An Interview with Author Bo Bennett

Bo Bennett

Bo was born in Connecticut where he lived until he was 21. He attended Bryant University where he paid his own way through by running a promotional business while also serving as a Resident Assistant.

At age 13, Bo started studying the martial arts. By Age 18, he earned his first degree black belt in Shaolin Kempo Karate. Since his first black belt, he has also earned a second degree black belt in Tae-Kwon-Do and continues to study several different styles. He is also passionate health and fitness.

Right after graduating with a Bachelor’s degree in Marketing, Bo moved to Boulder, Colorado where after just five months, realized the “Rocky Mountain High” wasn’t for him. Missing his family, he moved back to Connecticut.

In 1994, Bo met his wife-to-be, Kim, at the bar “Archie Moore’s,” which is where they got the name for their first dog, Archie, which is where he got the name for his business. Bo and Kim moved to Boston, Massachusetts shortly after they met, got married, and been living in the Boston area happily ever since, with their dog, and two children.

For updates on Bo’s latest projects, visit

1. Why did you write the book? What was your motivation behind it?

I wrote this book because I noticed a disturbing trend: a vocal minority started to have tremendous influence over both individuals, our institutions, and businesses. This group deemed themselves the arbiters of political correctness and social justice. To even question these people is social and professional suicide. Even our academic institutions have swept aside the scientific method and scholarly debate in fear of the repercussions for disagreeing with these false gods and their rhetoric. The “uncomfortable idea” that the critical thinking community used to relish has now become the idea that should not be questioned—at least not publicly. This is a major societal problem that needs to be solved.

2. Who do you see as your main audience for this book and what do you hope they will get from reading your book?

This is the ironic part, or perhaps the challenge that I have as the author. The book does not cater to any one ideology. The political left and right will find things they agree with as well as things they disagree with. The religious and non-religious will be offended. Those with conservative values and more progressive values will be upset by something in this book. The question is, can the readers suspend their ideological zeal in favor of reason?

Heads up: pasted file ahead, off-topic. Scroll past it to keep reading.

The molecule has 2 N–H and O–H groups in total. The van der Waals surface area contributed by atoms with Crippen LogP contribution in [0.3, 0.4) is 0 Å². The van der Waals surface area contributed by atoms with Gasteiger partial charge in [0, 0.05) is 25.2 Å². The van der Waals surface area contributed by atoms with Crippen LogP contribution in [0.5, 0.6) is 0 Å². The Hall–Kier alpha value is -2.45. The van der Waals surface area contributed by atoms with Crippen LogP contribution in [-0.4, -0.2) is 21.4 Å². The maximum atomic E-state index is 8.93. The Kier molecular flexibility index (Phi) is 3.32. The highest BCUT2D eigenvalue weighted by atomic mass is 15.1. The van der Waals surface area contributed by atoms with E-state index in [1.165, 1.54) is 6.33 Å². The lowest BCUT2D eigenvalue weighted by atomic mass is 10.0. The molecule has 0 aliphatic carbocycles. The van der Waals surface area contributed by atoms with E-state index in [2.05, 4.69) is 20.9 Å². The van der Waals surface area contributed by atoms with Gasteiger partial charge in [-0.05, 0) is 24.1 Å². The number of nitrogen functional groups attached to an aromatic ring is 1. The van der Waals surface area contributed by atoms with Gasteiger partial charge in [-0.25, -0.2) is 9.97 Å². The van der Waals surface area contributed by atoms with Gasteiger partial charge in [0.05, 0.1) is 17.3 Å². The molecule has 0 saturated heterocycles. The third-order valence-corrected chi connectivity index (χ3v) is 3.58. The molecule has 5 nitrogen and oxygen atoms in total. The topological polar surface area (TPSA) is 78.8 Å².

3. Why do you think you are the right person to write this book? How do you think your qualifications or experience make this a better book?

I have a PhD in social psychology. Although what we see happening with facts being denied and non-dangerous opposing views being silenced can be explained by multiple disciplinaries, social psychology offers the greatest insight, as well as solutions. Plus, I am generally indifferent about these topics, which allows my reason to prevail where others who are passionate about these topics allow their emotions to interfere with reason, leading to poor conclusions.

4. Did you ever consider writing under a pseudonym?

No. I am not embarrassed nor ashamed about any views I hold, especially the ideas I write about in this book. I don’t even share my views on the topics—I simply present the arguments that many people are afraid to present. Many of these arguments I don’t agree with, but I do present them.

5. Were there any topics you left out of the book because you were afraid of the consequences?

Yes and no. I wrote the first edition back in 2016 before the U.S. presidential election. I wrote an article about no matter who wins, we should support him or her (Trump was running against Clinton). After Trump won, I was so turned off by his behavior and his apparent disregard for honesty, that I removed the article from the book. Then about a year later, I put the article back in, realizing that what I wrote did not mean we need to agree with whoever is in office; just that we need to give the a fair shot, and avoid buying into the media rhetoric.

6. The book’s latest edition has just been published in November of 2021, five years after the first edition. Have you received any blowback from writing about such controversial and taboo topics?

I get the occasional “unfriending,” nasty comment, and one-star rating on my book because I offended someone. The university where I used to teach as an adjunct professor never invited me back. I can’t be sure it was because of this book, but I wouldn’t be surprised if it were.


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